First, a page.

What Does Conservation Look Like?

I recently had the opportunity to join the Pennsylvania Fish & Boat Commission (PFBC) to tour a fish hatchery and learn more about how funding from fishing licenses, boat registrations, fishing gear and more are used for conservation projects.

Visiting a Fish Hatchery

We started out at the PA Fish and Boat Commission’s H.R. Stackhouse School of Fishery Conservation and Water Safety. From there, we toured the Benner Springs State Fish Hatchery where different species of trout are raised and then used to stock local waterways. One of 14 state fish hatcheries in Pennsylvania, this hatchery produces approximately 544,000 of the 3.2 million adult trout stocked annually by the PFBC into public waterways open to angling.

This being my first visit to a hatchery, I was amazed at all the work, strategy, and attention to detail that goes into raising the fish. There are many employees there to help in the process from feeding the fish, to testing water quality and fish health, to determining how many fish to release in each area. Stocking fish is vital to providing various fishing opportunities to anglers in Pennsylvania. Not only are trout stocked, but also many other species, including Walleye, Muskellunge, Striped Bass, Steelhead trout, Channel Catfish, and American Shad.


Fish Stocking and Surveying

When the fish are big enough, they are taken to different bodies of water to be released. After the hatchery, we saw some on the grounds work at Bald Eagle State Park. PFBC showed us how they use a trap net to capture fish for identification, processing, and release. This process helps PFBC to take surveys of the types of species and numbers of fish in the body of water.


Fishing for Conservation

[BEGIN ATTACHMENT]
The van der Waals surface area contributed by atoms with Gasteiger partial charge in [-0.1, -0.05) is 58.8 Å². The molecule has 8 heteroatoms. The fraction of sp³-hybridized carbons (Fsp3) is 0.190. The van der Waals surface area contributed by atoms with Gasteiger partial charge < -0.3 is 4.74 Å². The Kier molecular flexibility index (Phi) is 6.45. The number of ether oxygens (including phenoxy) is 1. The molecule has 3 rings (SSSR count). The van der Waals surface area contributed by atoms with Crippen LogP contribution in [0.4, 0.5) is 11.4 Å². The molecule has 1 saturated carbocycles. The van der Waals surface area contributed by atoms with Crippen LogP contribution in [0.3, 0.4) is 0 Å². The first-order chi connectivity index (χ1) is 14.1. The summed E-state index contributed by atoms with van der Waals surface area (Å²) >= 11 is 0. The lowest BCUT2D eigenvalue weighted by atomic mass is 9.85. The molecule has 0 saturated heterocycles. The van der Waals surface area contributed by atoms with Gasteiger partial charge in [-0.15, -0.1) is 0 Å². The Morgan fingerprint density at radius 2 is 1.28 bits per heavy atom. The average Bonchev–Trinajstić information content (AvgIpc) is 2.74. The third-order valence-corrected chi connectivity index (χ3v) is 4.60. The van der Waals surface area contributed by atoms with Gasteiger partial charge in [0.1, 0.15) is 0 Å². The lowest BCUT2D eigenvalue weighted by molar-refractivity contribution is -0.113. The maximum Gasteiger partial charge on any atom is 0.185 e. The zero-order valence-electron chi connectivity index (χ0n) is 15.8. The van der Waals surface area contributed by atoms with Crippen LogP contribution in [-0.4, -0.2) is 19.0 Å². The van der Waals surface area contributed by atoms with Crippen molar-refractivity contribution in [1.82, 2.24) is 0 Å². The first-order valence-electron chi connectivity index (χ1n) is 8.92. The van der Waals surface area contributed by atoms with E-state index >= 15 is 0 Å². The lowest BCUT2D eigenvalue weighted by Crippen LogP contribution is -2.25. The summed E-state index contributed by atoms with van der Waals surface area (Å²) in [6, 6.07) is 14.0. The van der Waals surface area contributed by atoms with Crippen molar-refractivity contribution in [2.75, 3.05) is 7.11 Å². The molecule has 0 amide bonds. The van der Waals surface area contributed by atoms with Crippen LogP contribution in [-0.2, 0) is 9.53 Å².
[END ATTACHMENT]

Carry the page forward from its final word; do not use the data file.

Buying a fishing license and registering a boat both contribute to funds for these types of conservation-related projects. And, even just by purchasing equipment, you contribute towards conservation through taxes from your purchase.

Manufacturers and other industry groups also pay additional excise taxes on equipment. So, even just by purchasing equipment, you contribute towards conservation through taxes from your purchase. When we participate in fishing and boating, we are all together helping protect our environment. Be sure to thank your fishing and boating industry friends. Raising and stocking fish is one small example of the work that goes into protecting our environment. Without these projects, we’d lose the current opportunities we have to get out on the water.

PFBC and fish and wildlife agencies across the country are out there every day, working to protect and conserve the land, water and wildlife we all love. Without anglers, boaters and the excise taxes funding conservation projects, we would not have all of the amazing opportunities we have today to get out on the water.

It’s easy to take our natural resources for granted. Go outside, go fishing, take a friend, appreciate your surroundings. Buy your fishing license- it’s vital for you and future generations to be able to go fishing and get out on the water.

Find out more about conservation through participation. Get to know more about fishing and boating in Pennsylvania.

Joanne Martonik

Joanne Martonik

She is the Senior State Marketing Manager at RBFF. She manages state marketing programs, the annual State Agency Marketing Workshop, webinars, communications and outreach efforts with state agencies and is responsible for tailoring RBFF programs to meet state agency needs and work with states on implementing these programs.